NAB senior leaders discuss the economy and why there’s good news ahead for business.
Co-working spaces have been springing up in country towns around Australia, providing a welcome boost to Australia’s regional economy.
A spot in a co-working space can be the perfect halfway house for the budding small business person who’s tired of working in the spare bedroom, but is not in the position to shell out big bucks for a lease on their own premises.
Commonplace in capital cities, co-working spaces have begun springing up in country centres around Australia, as locals twig to the economic benefits of encouraging entrepreneurs to set up shop – and stay – in town, rather than decamping to the big smoke.
Wagga Wagga, in regional NSW, saw its first such facility open last year, courtesy of resident entrepreneur and long-time NAB business customer Simone Eyles, whose coffee ordering app 365cups has gone gangbusters since its launch in 2011.
Used by coffee drinkers to bypass the barista bottleneck, 365cups has morphed into a successful small business that now employs six staff.
Eyles clocked her hometown’s need of a space for start-ups after she shifted her venture out of a granny flat and into a small office in central Wagga in 2014.
“What started happening, people started coming in and asking if they could have meetings there and do some work there,” Eyles says.
“When I went to Silicon Valley with my business, I used lots of co-working spaces myself. I’ve seen how well they work, so the idea was always there in my mind.”
With the aid of an Entrepreneurs Grant, Eyles set about turning the concept into reality. Working Spaces HQ, her hub in Wagga’s town centre, opened in July 2015 and moved to larger premises in January this year.
Working Spaces comprises permanent office accommodation for 365cups and half a dozen short-term tenants, a meeting room and eight hot desks for casual members.
The facility is within easy reach of NAB’s Regional Business Banking Centre, which provides advice and support to many small businesses in the Wagga and Riverina districts, including 365cups.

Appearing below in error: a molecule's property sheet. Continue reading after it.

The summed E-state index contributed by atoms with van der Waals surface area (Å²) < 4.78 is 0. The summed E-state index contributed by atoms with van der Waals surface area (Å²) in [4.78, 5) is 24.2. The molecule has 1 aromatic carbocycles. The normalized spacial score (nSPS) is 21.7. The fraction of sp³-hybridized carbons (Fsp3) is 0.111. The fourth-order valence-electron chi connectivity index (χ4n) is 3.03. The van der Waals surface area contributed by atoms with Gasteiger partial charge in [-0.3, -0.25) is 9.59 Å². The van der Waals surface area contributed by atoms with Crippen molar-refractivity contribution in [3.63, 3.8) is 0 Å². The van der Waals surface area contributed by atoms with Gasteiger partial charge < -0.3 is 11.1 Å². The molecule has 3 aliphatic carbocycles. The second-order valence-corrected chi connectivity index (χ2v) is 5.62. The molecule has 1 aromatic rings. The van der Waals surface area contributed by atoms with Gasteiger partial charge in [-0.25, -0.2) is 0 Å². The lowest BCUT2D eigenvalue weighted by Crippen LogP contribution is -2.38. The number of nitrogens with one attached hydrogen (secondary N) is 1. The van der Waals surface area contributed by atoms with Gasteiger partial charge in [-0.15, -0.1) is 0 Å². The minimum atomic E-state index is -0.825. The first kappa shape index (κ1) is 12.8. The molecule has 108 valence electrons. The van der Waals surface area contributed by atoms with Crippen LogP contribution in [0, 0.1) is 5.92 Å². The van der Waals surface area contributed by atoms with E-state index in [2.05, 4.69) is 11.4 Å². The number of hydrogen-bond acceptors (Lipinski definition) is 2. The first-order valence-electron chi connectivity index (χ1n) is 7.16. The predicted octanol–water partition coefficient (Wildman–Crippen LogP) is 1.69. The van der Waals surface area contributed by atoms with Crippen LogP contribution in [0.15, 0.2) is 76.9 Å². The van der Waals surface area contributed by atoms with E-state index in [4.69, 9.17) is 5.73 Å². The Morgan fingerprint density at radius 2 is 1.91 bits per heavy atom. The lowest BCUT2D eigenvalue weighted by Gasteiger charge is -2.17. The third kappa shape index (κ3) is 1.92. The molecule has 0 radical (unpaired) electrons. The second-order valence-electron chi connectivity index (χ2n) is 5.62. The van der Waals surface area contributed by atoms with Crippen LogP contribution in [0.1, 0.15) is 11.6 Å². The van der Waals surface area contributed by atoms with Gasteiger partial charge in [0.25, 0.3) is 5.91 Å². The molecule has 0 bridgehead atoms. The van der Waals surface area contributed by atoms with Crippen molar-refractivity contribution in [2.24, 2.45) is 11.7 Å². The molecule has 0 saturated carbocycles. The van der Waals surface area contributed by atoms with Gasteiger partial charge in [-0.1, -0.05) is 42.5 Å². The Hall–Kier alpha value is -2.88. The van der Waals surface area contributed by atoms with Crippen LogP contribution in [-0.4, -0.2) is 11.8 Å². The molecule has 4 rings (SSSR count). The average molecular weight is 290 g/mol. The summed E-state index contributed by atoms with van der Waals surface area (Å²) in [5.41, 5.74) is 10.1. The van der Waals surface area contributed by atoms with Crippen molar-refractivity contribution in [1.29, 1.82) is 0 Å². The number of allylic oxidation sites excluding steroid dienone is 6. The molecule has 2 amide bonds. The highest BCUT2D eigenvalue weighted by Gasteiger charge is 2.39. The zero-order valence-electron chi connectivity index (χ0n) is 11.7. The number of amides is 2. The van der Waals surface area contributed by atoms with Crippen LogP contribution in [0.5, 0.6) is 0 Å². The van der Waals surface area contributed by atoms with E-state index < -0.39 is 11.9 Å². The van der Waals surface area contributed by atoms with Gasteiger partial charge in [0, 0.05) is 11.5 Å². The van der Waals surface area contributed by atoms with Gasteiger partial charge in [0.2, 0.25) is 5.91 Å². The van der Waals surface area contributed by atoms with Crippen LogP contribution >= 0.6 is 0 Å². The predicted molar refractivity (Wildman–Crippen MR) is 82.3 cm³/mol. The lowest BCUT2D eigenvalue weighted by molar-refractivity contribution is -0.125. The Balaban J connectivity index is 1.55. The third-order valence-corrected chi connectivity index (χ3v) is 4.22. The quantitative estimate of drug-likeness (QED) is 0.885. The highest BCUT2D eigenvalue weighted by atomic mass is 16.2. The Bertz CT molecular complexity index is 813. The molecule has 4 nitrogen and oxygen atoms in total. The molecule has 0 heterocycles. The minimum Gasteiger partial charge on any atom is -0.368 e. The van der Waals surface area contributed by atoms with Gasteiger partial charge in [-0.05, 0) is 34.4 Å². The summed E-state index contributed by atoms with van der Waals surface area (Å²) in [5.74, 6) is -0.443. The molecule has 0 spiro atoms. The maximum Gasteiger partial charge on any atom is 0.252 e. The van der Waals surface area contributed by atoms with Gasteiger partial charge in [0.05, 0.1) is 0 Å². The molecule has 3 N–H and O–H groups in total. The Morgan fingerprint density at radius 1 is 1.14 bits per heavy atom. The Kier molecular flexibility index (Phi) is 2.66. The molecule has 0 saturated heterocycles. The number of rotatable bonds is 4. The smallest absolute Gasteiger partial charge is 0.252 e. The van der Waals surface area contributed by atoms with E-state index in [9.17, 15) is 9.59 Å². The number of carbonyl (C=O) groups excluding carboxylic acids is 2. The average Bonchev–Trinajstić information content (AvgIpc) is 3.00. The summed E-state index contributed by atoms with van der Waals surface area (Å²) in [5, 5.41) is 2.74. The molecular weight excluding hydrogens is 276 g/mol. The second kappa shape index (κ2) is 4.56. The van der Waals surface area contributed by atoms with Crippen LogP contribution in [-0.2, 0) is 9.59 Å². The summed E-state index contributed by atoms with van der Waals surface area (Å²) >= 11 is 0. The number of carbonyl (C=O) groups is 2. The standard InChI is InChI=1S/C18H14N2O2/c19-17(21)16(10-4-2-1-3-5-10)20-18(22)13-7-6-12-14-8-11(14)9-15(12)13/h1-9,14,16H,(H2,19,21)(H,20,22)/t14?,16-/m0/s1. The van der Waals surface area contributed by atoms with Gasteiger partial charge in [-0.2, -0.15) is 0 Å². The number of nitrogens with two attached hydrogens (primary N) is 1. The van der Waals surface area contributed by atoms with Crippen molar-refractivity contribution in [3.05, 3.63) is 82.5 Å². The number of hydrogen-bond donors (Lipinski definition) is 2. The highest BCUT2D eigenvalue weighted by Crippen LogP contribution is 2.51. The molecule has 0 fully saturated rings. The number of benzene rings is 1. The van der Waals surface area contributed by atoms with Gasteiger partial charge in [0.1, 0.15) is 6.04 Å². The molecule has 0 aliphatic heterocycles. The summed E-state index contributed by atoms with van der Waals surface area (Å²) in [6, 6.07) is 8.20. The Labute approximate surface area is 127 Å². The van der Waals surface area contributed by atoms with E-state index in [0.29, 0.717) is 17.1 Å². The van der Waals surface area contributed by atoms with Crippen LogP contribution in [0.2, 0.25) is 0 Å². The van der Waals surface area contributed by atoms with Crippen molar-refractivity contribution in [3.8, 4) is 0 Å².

It’s a full house already, according to Eyles, who hopes her inaugural tenants will move upwards – and out – within a year and make space for other fledgling enterprises.
“We’ve set a target to see 100 start-ups in Wagga by 2020,” she says. “We need that to happen here because we need new jobs. We need people to create new businesses on the back of the federal government’s Innovation Statement because we can’t continue to rely on mining or manufacturing to keep regional communities alive.
“It’s so easy now to start a business and when you have a hub of people who are starting out too they can help you and connect with you and support you. It increases the likelihood of success.
“We want to encourage that economic development because the reality is you don’t need to be in Sydney or Melbourne to run a start-up. We’ve got the people and the resources and the networks to make it happen here.”
It’s the same down our way, says Committee of Portland Executive Officer Anita Rank, who’s the driving force behind The Hub, a newly opened co-working space in the heart of the Victorian harbour town.
Situated 362 kilometres west of Melbourne, Portland is home to around 10,000 people. Traditionally, the manufacturing and maritime sectors have been the area’s major employers but local officials are keen to encourage new industries – and the job opportunities they bring with them – to the region.
Portland’s Hub is modeled on a co-working space of the same name in Melbourne’s Docklands. It’s sponsored by NAB, which supplied funding to lease premises in a refurbished heritage building, as well as furniture and office equipment.
The project came about as a result of the close relationship between the Committee and Janeece Schack at NAB’s Business Banking Centre in Portland, according to Rank.
Start-ups pay $125 a week for a secured space at the Portland Hub, $60 a week for a desk and $100 for six months’ casual membership.
Within weeks of its December 2015 opening, the premises had attracted six anchor tenants, including a social media firm, a film producer and an artisan baker. Together they form a buzzing micro-community of country folk who are supporting each other to turn their dreams of running their own shows into reality.
The Portland Hub also hosts Think Tank Thursday, a regular meet-up for emerging entrepreneurs, and a networking group for young professionals from the town and surrounding district.
“These groups allow people to form valuable business connections and give them somewhere to go to develop their ideas,” Rank says.
“Our goal with the Hub was to provide desk space and a place where individuals could meet and talk to other like-minded people about projects and opportunities.
“It’s all about encouraging interest among people in starting their own businesses … it’s early days for us but it seems like the Hub’s already becoming a one-stop shop.”
Every local who stays puts and founds a successful enterprise provides a welcome boost to Australia’s regional economy, Rank says.
“The more we foster these opportunities, the more we’ll see businesses develop and create more jobs which are independent of our traditional industries.”
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